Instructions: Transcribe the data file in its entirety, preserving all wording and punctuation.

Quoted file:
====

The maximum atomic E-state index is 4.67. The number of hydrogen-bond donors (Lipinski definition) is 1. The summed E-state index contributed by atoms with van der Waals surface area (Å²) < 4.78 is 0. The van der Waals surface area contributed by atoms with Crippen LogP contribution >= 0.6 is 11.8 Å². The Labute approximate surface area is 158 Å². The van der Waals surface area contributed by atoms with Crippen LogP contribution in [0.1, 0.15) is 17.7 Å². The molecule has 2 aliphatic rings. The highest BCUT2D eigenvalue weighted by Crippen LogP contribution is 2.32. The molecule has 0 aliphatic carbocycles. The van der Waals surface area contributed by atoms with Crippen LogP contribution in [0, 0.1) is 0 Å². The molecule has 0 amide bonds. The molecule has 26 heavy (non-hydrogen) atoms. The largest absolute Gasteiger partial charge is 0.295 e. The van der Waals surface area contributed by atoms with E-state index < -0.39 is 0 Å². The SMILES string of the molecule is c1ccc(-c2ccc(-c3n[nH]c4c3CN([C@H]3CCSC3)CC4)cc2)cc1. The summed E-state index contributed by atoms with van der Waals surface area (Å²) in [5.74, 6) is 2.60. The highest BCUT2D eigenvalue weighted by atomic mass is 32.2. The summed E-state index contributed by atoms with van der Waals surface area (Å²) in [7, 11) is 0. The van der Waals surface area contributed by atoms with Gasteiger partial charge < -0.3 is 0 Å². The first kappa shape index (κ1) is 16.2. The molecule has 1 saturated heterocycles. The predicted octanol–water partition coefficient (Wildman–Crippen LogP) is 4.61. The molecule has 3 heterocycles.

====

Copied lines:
The maximum atomic E-state index is 4.67. The number of hydrogen-bond donors (Lipinski definition) is 1. The summed E-state index contributed by atoms with van der Waals surface area (Å²) < 4.78 is 0. The van der Waals surface area contributed by atoms with Crippen LogP contribution >= 0.6 is 11.8 Å². The Labute approximate surface area is 158 Å². The van der Waals surface area contributed by atoms with Crippen LogP contribution in [0.1, 0.15) is 17.7 Å². The molecule has 2 aliphatic rings. The highest BCUT2D eigenvalue weighted by Crippen LogP contribution is 2.32. The molecule has 0 aliphatic carbocycles. The van der Waals surface area contributed by atoms with Crippen LogP contribution in [0, 0.1) is 0 Å². The molecule has 0 amide bonds. The molecule has 26 heavy (non-hydrogen) atoms. The largest absolute Gasteiger partial charge is 0.295 e. The van der Waals surface area contributed by atoms with E-state index < -0.39 is 0 Å². The SMILES string of the molecule is c1ccc(-c2ccc(-c3n[nH]c4c3CN([C@H]3CCSC3)CC4)cc2)cc1. The summed E-state index contributed by atoms with van der Waals surface area (Å²) in [5.74, 6) is 2.60. The highest BCUT2D eigenvalue weighted by atomic mass is 32.2. The summed E-state index contributed by atoms with van der Waals surface area (Å²) in [7, 11) is 0. The van der Waals surface area contributed by atoms with Gasteiger partial charge < -0.3 is 0 Å². The first kappa shape index (κ1) is 16.2. The molecule has 1 saturated heterocycles. The predicted octanol–water partition coefficient (Wildman–Crippen LogP) is 4.61. The molecule has 3 heterocycles.